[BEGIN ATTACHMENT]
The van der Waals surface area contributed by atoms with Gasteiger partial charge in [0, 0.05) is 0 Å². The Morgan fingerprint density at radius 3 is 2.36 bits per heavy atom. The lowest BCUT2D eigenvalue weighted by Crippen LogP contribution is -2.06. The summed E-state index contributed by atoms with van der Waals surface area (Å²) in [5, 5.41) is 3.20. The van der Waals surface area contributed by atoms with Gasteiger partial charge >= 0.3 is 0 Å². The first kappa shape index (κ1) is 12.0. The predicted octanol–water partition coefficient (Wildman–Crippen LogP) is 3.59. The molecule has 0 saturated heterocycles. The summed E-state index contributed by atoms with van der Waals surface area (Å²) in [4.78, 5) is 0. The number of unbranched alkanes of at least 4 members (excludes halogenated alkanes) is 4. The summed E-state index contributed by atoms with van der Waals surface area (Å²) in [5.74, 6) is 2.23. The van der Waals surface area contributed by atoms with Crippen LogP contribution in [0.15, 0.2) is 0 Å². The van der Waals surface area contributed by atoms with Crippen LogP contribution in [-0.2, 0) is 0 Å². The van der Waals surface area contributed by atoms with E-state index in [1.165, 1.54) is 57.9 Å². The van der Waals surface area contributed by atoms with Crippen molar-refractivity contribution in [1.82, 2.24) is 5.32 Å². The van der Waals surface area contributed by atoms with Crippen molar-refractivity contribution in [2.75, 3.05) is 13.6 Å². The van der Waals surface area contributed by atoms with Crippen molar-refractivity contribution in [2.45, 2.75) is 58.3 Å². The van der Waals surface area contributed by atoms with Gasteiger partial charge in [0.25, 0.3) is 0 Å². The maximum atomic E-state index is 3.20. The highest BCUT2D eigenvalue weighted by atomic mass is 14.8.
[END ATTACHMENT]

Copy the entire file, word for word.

The van der Waals surface area contributed by atoms with Gasteiger partial charge in [0, 0.05) is 0 Å². The Morgan fingerprint density at radius 3 is 2.36 bits per heavy atom. The lowest BCUT2D eigenvalue weighted by Crippen LogP contribution is -2.06. The summed E-state index contributed by atoms with van der Waals surface area (Å²) in [5, 5.41) is 3.20. The van der Waals surface area contributed by atoms with Gasteiger partial charge >= 0.3 is 0 Å². The first kappa shape index (κ1) is 12.0. The predicted octanol–water partition coefficient (Wildman–Crippen LogP) is 3.59. The molecule has 0 saturated heterocycles. The summed E-state index contributed by atoms with van der Waals surface area (Å²) in [4.78, 5) is 0. The number of unbranched alkanes of at least 4 members (excludes halogenated alkanes) is 4. The summed E-state index contributed by atoms with van der Waals surface area (Å²) in [5.74, 6) is 2.23. The van der Waals surface area contributed by atoms with Crippen LogP contribution in [0.15, 0.2) is 0 Å². The van der Waals surface area contributed by atoms with Crippen LogP contribution in [-0.2, 0) is 0 Å². The van der Waals surface area contributed by atoms with E-state index in [1.165, 1.54) is 57.9 Å². The van der Waals surface area contributed by atoms with Crippen molar-refractivity contribution in [1.82, 2.24) is 5.32 Å². The van der Waals surface area contributed by atoms with Crippen molar-refractivity contribution in [2.75, 3.05) is 13.6 Å². The van der Waals surface area contributed by atoms with Crippen molar-refractivity contribution in [2.45, 2.75) is 58.3 Å². The van der Waals surface area contributed by atoms with Gasteiger partial charge in [0.25, 0.3) is 0 Å². The maximum atomic E-state index is 3.20. The highest BCUT2D eigenvalue weighted by atomic mass is 14.8.